Transforming rural Telangana
Every day is a motivation and learning experience for Raja Sekhar Reddy as “my clubs have taken up mega village betterment initiatives under Project Grama Vikas,” after doing a need assessment study in their adopted villages, he says. Happy Schools, uprading PHCs, tree plantation drives, a no-plastic campaign, awareness on conserving water, soil test for farmers and agri experts mentoring farmers on growing profitable, sustainable crops, are some of the highlights of Grama Vikas.
At present, 64 clubs are into village development projects in a phased manner. “Most of the funding is through member contributions and donations from philanthropists who have migrated from these villages.” In a day, around 800 Rotarians are doing field trips to monitor village programmes. Existing amenities like burial grounds and community centres are being revamped, while new facilities like parks, walking tracks and cement benches are being created. A dialysis centre (10 machines) was set up at the St Joseph General Hospital, Guntur, with a CSR grant of ₹1.5 crore; while a colour doppler CT scan was installed at the MNJ Cancer Hospital, Hyderabad, with a grant of ₹46 lakh from BHEL-GE.
The two cancer screening buses, flagged off last year, have detected over 1,000 cases of cancer in patients at 85 special camps. His TRF-giving target is $650,000. Among other initiatives, 1,500 bicycles were given to girl students and 600 sewing machines were donated to women. “Thanks to Grama Vikas, villages now seek Rotary’s help instead of politicians to meet their basic necessities,” he smiles.
Demystifying GG process for clubs
In the history of RID 3160, hardly 6–7 global grant projects would have been done till now, estimates DG Vommina Sathish Babu whose family has been involved in Rotary service for around 70 years. “Lack of proper knowledge on the process of GG application and unawareness about the need to contribute big to TRF, in order to avail DDFs as matching amount, are the major hurdles,” he says.
Babu has set up a 19-member grants management team with a three-year tenure so that clubs can know more about the GG process. “The team members were trained through the e-learning centre of rotary.org.” Now they are out in the field doing community assessment to identify potential GG projects.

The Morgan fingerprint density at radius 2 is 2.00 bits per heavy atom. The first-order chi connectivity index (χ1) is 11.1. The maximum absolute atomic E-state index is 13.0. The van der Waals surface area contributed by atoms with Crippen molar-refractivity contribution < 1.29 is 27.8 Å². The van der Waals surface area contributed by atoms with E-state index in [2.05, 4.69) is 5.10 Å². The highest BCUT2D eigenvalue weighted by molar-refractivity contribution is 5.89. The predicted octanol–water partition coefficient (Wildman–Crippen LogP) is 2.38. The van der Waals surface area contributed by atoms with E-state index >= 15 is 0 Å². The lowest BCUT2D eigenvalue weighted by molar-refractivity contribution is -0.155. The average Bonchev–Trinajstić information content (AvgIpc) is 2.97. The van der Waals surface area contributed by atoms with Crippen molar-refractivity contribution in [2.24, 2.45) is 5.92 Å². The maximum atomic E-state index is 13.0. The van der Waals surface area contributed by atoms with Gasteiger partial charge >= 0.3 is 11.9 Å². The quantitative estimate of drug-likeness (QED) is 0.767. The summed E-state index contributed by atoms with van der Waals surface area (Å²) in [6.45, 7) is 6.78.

Through his initiative, cervical cancer equipment (GG: $40,000) and neonatal diagnostic devices ($33,000) were donated to two trust hospitals in Davangere.
Inspired by his father, Rtn Vommina Subramaniam, Babu joined Rotary in 1997. “My parents took me to a number of fellowship events and projects which impressed me as a child. My wife and two daughters are passionate Rotarians too. All my family members are Paul Harris Fellows.” Both he and his wife are major donors, and he is the first person in RID 3160 to create an endowment fund for $25,000 named ater his parents. His target for TRF giving is $250,000 and he wants to start four cause-based and eight traditional clubs.
Project Gram Kalyan in 100 villages
Just being a member of the “one of the world’s largest service organisations and contributing to projects that change the lives of millions of people motivates me,” says DG Shrikant Indani. After finishing his college, he became a Rotaractor in 1997 and a Rotarian in 2006.
As DG, he has conceived Gram Kalyan project which strives to usher in “visible changes in the lives of villagers.” All the 105 clubs have adopted a village where multidisciplinary projects are taken up to provide clean drinking water, better education to children, access to medical services, and empowering women and girls. The ambitious Gram Kalyan projects are funded by a mix of member contributions, CSR and global grants.
From February, over 100 minor surgical camps are being conducted for about 10,000 patients, he says. His target for TRF giving is $1.2 million, “but we are aiming to achieve $1.5 million.” PRIP Kalyan Bannerjee and PDG Ashish Ajmera are his role models in Rotary. “Both are down-to-earth and humble personalities, but they are towering leaders of Rotary India. And they still continue to do great service,” says Indani. After demitting office, “I want to continue my Rotary service under higher assignments at senior RI level.” He is confident of inducting 800 new members in this year.
Major clubs in RID 3060 have set up permanent projects, “which I call temples of humanity as they serve the communities throughout the year without any break,” he adds.
Rallies for public causes
The Save Cauvery rally in Feb last week will aim to stop the chemical effluents and other pollutants let into the river at Mettur and nearby villages. “We will create awareness on river pollution which is alarming and expect over 1,000 participants at this runathon,” says Saravanan.
Earlier, they held a walkathon in Hosur to focus on healthcare; and a marathon in Salem with the support of local police to create awareness on drug menace. “Around 3,000 people across age groups ran in 5km and 10km categories ensuring good public image for us,” he says. He joined Rotary in 1990 at the age of 25 “drawn by the friendship, fellowship and service opportunities it offers us. Later on, I learnt that Rotarians strive to help the underprivileged by doing good through service projects.”
Five dialysis centres will be set up at government hospitals (GG: $175,000) in a phased manner. “Already, our clubs are running dialysis centres at GHs in Salem, Hosur, Tiruchengode and Kumarapalayam. RC Namakkal has its own facility with five units.” Cervical and breast cancer detection equipment will be donated to 10 hospitals under Project Malar with a CSR grant of $210,000. He aims to collect $750,000 for TRF. All the 19 zones hold new member orientation sessions led by their AGs “so that we have committed Rotarians.” While the district RYLA in Jan had 62 Rotaractors and youth, RYLAs are being conducted at the zone and regional levels as an ongoing programme.